A Web of Time

27 Aug

pastDuring these late summer days, it feels as if I am returning from somewhere. Suddenly, my eyes lift and I am in a vaguely familiar wood, walking in well traveled shoes. The road appears unturned, yet becomes crossed with webs of memory. The shape and turn of the lane so familiar, but the wood is so different. Like walking through a spider’s web, the strands of memory tickle and brush my skin so subtly, so invisibly the eye cannot see to wipe them free. Time is a vast web of connections, of stories. You walk a place and all the while, never thinking of who you might be upon your return.

For now I can see a small white chapel upon a mulched hill, round the bend among a shaded wood. I am in the part of this journey where I have to make peace with things. For to be sure, I have been ignoring something diaphanous, spread wide in the corner of my memory. And his near decade presence in my life will have to be acknowledged just as the excruciating ten minutes it took for him to leave. This weekend, I return for the first time to the Maryland Renaissance Faire and it will be more important than I had imagined. For I haven’t walked this road since his leaving. This place and its significance is so much a part of my core self that I can’t leave it behind, can’t stuff it in a memento box, can’t pretend I am that person anymore. Part of the person he left is still part of me, and to see her there without him must be seen.

Many years ago, when we met, our love of all things historical united us. Celtic, Medieval, Renaissance, even 19th century Japan . . .we walked our characters through the love of learning culture of the past. Perhaps we shuffled our exterior identities so much that we neglected to cultivate the ones underneath the armor and the frills. Our first visit to the Maryland Renaissance Faire over a decade ago, yielded an image: the two of us standing in a tiny white chapel, arms linked, as if we had just been married. Subconsciously, I may have known then that we would eventually fall in love. But intertwined with that knowing was also a tiny flame I could never NOT see…the distant light of his leaving. I think I knew that all along. Maybe that belief caused the demise in part, I’m not sure. But we cannot keep what we most desire, what we would gladly die for, for it will be the ruin of our souls.

We went to Maryland only three times, but countless other festivals and faires. Our garb and it’s details were the outward expression of this inner passion. The second visit, nearly a decade after the first, after marriage, after a home in the idyllic neighborhood, before changes that began to push us apart, was the happiest for me. But I saw in his eyes a yearning for something I could not give. And I let it destroy what was left of my self esteem and my light. The last time we went to Faire, I stumbled through the park in a haze. I felt so very tired, so very old. Dried up, used up. I felt like a wrinkled blossom next to a lush blooming bush. In separating myself from him that day and walking the park alone while he sought the fragrance of other blossoms just flowering the vine, I made up my mind to finally embrace whatever it was that I needed. Because I wasn’t getting what I needed and knew that the only person then who could give it  . .was me. I let go of him that day and began to hold on to me. I didn’t know it then, but we were already walking a divided path.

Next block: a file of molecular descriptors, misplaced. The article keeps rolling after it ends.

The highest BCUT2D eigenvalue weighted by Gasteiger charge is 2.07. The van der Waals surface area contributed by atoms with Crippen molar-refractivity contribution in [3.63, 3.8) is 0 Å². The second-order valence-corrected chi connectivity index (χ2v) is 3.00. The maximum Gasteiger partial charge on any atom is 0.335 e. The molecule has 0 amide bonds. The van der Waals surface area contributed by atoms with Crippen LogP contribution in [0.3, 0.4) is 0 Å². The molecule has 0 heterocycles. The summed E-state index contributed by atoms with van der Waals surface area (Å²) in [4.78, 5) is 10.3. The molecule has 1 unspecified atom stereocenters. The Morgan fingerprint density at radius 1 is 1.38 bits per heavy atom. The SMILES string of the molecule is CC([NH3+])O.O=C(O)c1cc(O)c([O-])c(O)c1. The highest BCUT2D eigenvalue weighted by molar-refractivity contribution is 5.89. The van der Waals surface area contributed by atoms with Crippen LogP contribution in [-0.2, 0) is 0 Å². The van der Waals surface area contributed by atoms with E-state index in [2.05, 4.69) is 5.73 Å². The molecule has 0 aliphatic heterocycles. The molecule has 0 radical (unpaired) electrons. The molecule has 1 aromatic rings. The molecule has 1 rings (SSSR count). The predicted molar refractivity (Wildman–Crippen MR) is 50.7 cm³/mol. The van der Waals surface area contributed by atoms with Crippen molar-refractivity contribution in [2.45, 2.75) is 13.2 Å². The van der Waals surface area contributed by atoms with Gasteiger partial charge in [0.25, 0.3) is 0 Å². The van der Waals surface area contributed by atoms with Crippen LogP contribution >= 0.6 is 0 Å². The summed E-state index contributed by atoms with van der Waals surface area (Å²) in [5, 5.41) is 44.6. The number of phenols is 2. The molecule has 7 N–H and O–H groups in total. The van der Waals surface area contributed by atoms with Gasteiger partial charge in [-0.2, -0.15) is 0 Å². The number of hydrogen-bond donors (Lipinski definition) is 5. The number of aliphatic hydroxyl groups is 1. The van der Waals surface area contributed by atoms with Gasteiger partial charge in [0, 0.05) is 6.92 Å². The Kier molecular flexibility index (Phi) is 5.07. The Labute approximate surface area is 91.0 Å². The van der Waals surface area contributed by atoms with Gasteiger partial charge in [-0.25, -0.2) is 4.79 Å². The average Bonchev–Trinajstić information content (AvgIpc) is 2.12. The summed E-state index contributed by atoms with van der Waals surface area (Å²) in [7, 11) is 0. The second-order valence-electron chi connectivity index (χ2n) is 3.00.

So in a few days, I will walk into the white chapel…alone. And I will try to reflect, send him love and light and then walk out again wrapped in the power I know is within me. Saturday night, I played  Ouija with friends. They sat across from each other, hands poised on the plancet; I sat to the side to watch. We had already switched places among the three of us, after questions of the past, of paths we three seem to be re-walking. They began a query down one line, a past life where my two friends and I knew one another in the 6th century. And before you wonder, it doesn’t really matter if its authentic or not. Sometimes insight you get from others is just as important as ideas perceived to be supernatural.

Were we related? my friend asks.


She presses on. Were we warriors?


Were we our current genders? I interject, seeing a possible story emerging in our close group.


My thoughts fall to my friends who have been on a defined spiritual path much longer than I.

Were any of us priests or priestesses? I ask.

The plancet begins to move among the letters, their hands gently following along.

Y. . .O. . .U. . .

My friends’ faces turn to look at me. My mouth drops open in surprise.

It didn’t matter to me whether these answers were their projections or otherworldly, whether to the  rational world our requests were answered by self-confirming subconscious wish fulfillment. All I knew is that someone there, spirit or incarnate understood me to be a spiritual woman, one of power and self-possession. One who can approach and commune with the Divine. That gives me pause. For truly, I do not feel comfortable in owning that way of being until I can learn how to see it without ego, without emptiness or doubt. It means reclaiming the most neglected part of Self, but one that is deepest and most true.

This weekend, I will step back into the past, into a space that was witness to the most powerful love I have ever felt for another human. But I hope to emerge with a deeper love, one that holds it all, the then, the now, and the will be as this road of memory stretches beyond the space a mind can hold and into soul.

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